Proposals for a Europe-wide copyright and licensing system for online music have been put forward by the European Commission.
Online music stores have mushroomed in the past year
The aim is to help European online music services compete with those in the US.
Anyone interested in offering paid-for downloads has to deal with 25 different licensing bodies in the 25 nations that make up the European Union.
As a result, online music sales in Europe have lagged behind US sales.
Last year, people spent an estimated 207 million euros (US$248 million) on music downloads in the US, compared to 27.2 million euros (US$32.5 million) in Europe.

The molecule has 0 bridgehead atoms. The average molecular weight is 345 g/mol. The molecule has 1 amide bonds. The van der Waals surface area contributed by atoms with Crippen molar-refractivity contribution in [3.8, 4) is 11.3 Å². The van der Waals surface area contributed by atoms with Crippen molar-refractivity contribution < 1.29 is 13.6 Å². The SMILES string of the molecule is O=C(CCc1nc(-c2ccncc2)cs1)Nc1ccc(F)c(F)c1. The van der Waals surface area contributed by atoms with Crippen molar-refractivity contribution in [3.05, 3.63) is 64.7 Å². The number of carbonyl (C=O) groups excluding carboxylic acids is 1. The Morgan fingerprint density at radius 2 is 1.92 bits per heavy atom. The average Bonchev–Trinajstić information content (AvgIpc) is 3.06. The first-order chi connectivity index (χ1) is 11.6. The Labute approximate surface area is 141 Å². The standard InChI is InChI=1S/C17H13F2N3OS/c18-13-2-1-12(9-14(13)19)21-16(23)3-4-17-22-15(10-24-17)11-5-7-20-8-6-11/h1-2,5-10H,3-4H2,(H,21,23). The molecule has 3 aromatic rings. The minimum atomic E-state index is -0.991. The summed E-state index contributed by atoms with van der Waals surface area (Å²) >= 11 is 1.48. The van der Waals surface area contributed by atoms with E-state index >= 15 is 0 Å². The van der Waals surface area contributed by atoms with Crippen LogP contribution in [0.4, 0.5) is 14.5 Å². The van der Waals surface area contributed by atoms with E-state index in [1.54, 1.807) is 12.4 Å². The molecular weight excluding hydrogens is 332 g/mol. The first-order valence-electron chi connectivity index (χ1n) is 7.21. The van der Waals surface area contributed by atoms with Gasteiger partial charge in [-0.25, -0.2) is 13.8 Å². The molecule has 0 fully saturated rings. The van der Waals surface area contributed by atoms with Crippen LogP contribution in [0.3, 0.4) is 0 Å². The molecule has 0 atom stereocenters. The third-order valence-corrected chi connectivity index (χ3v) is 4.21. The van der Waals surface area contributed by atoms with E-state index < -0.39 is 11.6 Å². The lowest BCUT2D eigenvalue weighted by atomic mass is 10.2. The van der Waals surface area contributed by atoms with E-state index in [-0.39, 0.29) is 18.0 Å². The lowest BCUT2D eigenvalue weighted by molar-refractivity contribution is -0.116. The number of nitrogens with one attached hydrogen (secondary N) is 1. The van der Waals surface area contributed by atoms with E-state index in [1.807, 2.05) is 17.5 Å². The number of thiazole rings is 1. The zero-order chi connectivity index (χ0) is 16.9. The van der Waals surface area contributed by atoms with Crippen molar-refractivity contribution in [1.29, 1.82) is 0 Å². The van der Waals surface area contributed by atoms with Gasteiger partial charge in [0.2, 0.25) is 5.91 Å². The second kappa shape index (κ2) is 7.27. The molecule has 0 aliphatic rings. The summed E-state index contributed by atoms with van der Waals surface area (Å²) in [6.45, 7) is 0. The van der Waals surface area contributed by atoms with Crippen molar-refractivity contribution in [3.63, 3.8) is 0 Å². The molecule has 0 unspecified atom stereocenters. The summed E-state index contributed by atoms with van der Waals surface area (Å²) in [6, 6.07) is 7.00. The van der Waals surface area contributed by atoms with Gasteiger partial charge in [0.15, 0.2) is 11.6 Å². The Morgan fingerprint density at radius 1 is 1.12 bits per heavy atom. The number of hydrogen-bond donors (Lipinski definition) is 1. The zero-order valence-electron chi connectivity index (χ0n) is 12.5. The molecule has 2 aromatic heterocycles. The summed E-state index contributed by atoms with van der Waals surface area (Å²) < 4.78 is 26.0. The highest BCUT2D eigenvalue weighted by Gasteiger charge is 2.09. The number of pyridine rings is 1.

"The absence of pan-European copyright licences makes it difficult for new European-based online services to take off," said Internal Market and Services Commissioner Charlie McCreevy in a statement.
"This is why we are proposing the creation of Europe-wide copyrights clearance."
As well as dealing with national licensing bodies, online music stores also have to set up systems to collect royalty payments from each EU member state.
A single system governing music rights would save money and boost revenues for artists, according to the EU.
The proposal by the European Commission will now be discussed by member states and industry bodies.
EU officials hope agreement on a way to implement the idea can be reached by October.